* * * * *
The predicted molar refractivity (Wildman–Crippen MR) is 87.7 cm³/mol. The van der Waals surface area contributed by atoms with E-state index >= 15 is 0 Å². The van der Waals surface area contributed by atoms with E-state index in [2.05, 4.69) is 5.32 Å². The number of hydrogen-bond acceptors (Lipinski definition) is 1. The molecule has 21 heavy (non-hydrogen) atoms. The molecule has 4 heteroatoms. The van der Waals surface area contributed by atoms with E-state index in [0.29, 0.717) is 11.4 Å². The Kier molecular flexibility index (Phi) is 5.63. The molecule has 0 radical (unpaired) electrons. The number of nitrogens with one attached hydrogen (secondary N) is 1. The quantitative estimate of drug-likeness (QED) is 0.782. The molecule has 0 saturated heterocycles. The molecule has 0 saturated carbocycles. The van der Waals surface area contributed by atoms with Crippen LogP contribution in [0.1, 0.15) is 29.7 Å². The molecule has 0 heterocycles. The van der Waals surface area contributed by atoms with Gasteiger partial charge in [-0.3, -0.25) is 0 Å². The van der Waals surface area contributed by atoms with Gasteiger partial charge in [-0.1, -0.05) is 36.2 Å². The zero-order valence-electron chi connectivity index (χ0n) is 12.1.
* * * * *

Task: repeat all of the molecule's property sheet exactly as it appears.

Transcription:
The predicted molar refractivity (Wildman–Crippen MR) is 87.7 cm³/mol. The van der Waals surface area contributed by atoms with E-state index >= 15 is 0 Å². The van der Waals surface area contributed by atoms with E-state index in [2.05, 4.69) is 5.32 Å². The number of hydrogen-bond acceptors (Lipinski definition) is 1. The molecule has 21 heavy (non-hydrogen) atoms. The molecule has 4 heteroatoms. The van der Waals surface area contributed by atoms with E-state index in [0.29, 0.717) is 11.4 Å². The Kier molecular flexibility index (Phi) is 5.63. The molecule has 0 radical (unpaired) electrons. The number of nitrogens with one attached hydrogen (secondary N) is 1. The quantitative estimate of drug-likeness (QED) is 0.782. The molecule has 0 saturated heterocycles. The molecule has 0 saturated carbocycles. The van der Waals surface area contributed by atoms with Crippen LogP contribution in [0.1, 0.15) is 29.7 Å². The molecule has 0 heterocycles. The van der Waals surface area contributed by atoms with Gasteiger partial charge in [-0.3, -0.25) is 0 Å². The van der Waals surface area contributed by atoms with Gasteiger partial charge in [-0.1, -0.05) is 36.2 Å². The zero-order valence-electron chi connectivity index (χ0n) is 12.1.